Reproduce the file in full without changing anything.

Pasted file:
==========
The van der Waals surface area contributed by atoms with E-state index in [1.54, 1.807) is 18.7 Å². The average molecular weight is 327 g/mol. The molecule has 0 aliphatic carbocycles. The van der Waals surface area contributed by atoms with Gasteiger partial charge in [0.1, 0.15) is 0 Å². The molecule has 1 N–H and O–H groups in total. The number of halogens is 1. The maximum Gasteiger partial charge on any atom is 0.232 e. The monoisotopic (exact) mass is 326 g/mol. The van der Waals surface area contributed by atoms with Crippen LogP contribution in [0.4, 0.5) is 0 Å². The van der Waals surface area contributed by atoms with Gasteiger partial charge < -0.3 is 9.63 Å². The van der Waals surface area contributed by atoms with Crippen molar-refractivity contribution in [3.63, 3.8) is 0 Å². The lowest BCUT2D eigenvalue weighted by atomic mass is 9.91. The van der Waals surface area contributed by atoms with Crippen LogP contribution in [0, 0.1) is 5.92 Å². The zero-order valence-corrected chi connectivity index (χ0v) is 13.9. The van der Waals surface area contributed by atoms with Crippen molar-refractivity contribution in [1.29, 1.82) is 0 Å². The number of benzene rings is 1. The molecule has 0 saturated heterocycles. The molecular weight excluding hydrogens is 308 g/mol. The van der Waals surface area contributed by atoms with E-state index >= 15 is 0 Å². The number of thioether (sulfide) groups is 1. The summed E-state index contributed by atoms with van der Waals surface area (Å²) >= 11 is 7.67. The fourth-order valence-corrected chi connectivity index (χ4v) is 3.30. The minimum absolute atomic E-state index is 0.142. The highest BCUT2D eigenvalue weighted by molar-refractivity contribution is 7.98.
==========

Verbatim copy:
The van der Waals surface area contributed by atoms with E-state index in [1.54, 1.807) is 18.7 Å². The average molecular weight is 327 g/mol. The molecule has 0 aliphatic carbocycles. The van der Waals surface area contributed by atoms with Gasteiger partial charge in [0.1, 0.15) is 0 Å². The molecule has 1 N–H and O–H groups in total. The number of halogens is 1. The maximum Gasteiger partial charge on any atom is 0.232 e. The monoisotopic (exact) mass is 326 g/mol. The van der Waals surface area contributed by atoms with Crippen LogP contribution in [0.4, 0.5) is 0 Å². The van der Waals surface area contributed by atoms with Gasteiger partial charge < -0.3 is 9.63 Å². The van der Waals surface area contributed by atoms with Crippen molar-refractivity contribution in [3.63, 3.8) is 0 Å². The lowest BCUT2D eigenvalue weighted by atomic mass is 9.91. The van der Waals surface area contributed by atoms with Crippen LogP contribution in [0, 0.1) is 5.92 Å². The zero-order valence-corrected chi connectivity index (χ0v) is 13.9. The van der Waals surface area contributed by atoms with Crippen molar-refractivity contribution in [1.29, 1.82) is 0 Å². The number of benzene rings is 1. The molecule has 0 saturated heterocycles. The molecular weight excluding hydrogens is 308 g/mol. The van der Waals surface area contributed by atoms with E-state index >= 15 is 0 Å². The number of thioether (sulfide) groups is 1. The summed E-state index contributed by atoms with van der Waals surface area (Å²) >= 11 is 7.67. The fourth-order valence-corrected chi connectivity index (χ4v) is 3.30. The minimum absolute atomic E-state index is 0.142. The highest BCUT2D eigenvalue weighted by molar-refractivity contribution is 7.98.